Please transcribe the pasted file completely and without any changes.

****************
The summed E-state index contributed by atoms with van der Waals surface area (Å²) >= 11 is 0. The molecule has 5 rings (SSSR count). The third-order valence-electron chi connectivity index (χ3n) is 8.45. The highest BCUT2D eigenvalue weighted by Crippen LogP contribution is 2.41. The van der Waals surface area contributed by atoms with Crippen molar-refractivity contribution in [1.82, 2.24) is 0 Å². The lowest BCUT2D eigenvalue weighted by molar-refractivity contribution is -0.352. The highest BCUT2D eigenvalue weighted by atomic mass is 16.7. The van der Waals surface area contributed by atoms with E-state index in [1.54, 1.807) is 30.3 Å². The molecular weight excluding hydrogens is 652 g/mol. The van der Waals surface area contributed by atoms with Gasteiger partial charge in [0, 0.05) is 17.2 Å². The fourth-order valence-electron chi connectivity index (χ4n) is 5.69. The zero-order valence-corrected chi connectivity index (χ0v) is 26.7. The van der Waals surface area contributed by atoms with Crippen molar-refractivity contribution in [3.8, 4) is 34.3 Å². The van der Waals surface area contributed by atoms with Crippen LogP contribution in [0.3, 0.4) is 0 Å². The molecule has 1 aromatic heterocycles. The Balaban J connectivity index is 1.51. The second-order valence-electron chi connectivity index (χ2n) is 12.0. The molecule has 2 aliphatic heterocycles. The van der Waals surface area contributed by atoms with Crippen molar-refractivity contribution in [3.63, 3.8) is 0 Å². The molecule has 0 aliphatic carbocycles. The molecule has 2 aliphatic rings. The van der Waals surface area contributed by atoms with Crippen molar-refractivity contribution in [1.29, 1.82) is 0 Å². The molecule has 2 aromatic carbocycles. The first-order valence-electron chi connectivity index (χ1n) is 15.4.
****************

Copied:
The summed E-state index contributed by atoms with van der Waals surface area (Å²) >= 11 is 0. The molecule has 5 rings (SSSR count). The third-order valence-electron chi connectivity index (χ3n) is 8.45. The highest BCUT2D eigenvalue weighted by Crippen LogP contribution is 2.41. The van der Waals surface area contributed by atoms with Crippen molar-refractivity contribution in [1.82, 2.24) is 0 Å². The lowest BCUT2D eigenvalue weighted by molar-refractivity contribution is -0.352. The highest BCUT2D eigenvalue weighted by atomic mass is 16.7. The van der Waals surface area contributed by atoms with E-state index in [1.54, 1.807) is 30.3 Å². The molecular weight excluding hydrogens is 652 g/mol. The van der Waals surface area contributed by atoms with Gasteiger partial charge in [0, 0.05) is 17.2 Å². The fourth-order valence-electron chi connectivity index (χ4n) is 5.69. The zero-order valence-corrected chi connectivity index (χ0v) is 26.7. The van der Waals surface area contributed by atoms with Crippen molar-refractivity contribution in [3.8, 4) is 34.3 Å². The van der Waals surface area contributed by atoms with Crippen LogP contribution in [0.3, 0.4) is 0 Å². The molecule has 1 aromatic heterocycles. The Balaban J connectivity index is 1.51. The second-order valence-electron chi connectivity index (χ2n) is 12.0. The molecule has 2 aliphatic heterocycles. The van der Waals surface area contributed by atoms with Crippen molar-refractivity contribution in [3.63, 3.8) is 0 Å². The molecule has 0 aliphatic carbocycles. The molecule has 2 aliphatic rings. The van der Waals surface area contributed by atoms with Crippen molar-refractivity contribution in [1.29, 1.82) is 0 Å². The molecule has 2 aromatic carbocycles. The first-order valence-electron chi connectivity index (χ1n) is 15.4.